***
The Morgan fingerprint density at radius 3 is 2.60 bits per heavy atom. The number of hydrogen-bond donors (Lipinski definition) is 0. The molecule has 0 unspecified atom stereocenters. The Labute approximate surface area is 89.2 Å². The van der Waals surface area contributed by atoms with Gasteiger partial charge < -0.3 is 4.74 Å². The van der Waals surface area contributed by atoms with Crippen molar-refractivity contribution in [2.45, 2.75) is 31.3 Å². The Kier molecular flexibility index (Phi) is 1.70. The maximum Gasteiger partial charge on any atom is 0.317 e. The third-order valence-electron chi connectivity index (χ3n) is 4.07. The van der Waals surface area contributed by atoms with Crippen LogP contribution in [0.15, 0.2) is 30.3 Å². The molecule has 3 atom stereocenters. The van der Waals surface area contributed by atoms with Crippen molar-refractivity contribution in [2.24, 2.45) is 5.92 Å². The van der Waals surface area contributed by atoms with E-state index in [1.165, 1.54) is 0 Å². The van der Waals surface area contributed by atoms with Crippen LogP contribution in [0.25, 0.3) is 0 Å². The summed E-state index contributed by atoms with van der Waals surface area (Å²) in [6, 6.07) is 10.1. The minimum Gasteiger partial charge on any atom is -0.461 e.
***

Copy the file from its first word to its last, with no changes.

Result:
The Morgan fingerprint density at radius 3 is 2.60 bits per heavy atom. The number of hydrogen-bond donors (Lipinski definition) is 0. The molecule has 0 unspecified atom stereocenters. The Labute approximate surface area is 89.2 Å². The van der Waals surface area contributed by atoms with Gasteiger partial charge < -0.3 is 4.74 Å². The van der Waals surface area contributed by atoms with Crippen molar-refractivity contribution in [2.45, 2.75) is 31.3 Å². The Kier molecular flexibility index (Phi) is 1.70. The maximum Gasteiger partial charge on any atom is 0.317 e. The third-order valence-electron chi connectivity index (χ3n) is 4.07. The van der Waals surface area contributed by atoms with Crippen LogP contribution in [0.15, 0.2) is 30.3 Å². The molecule has 3 atom stereocenters. The van der Waals surface area contributed by atoms with Crippen molar-refractivity contribution in [2.24, 2.45) is 5.92 Å². The van der Waals surface area contributed by atoms with E-state index in [1.165, 1.54) is 0 Å². The van der Waals surface area contributed by atoms with Crippen LogP contribution in [0.25, 0.3) is 0 Å². The summed E-state index contributed by atoms with van der Waals surface area (Å²) in [6, 6.07) is 10.1. The minimum Gasteiger partial charge on any atom is -0.461 e.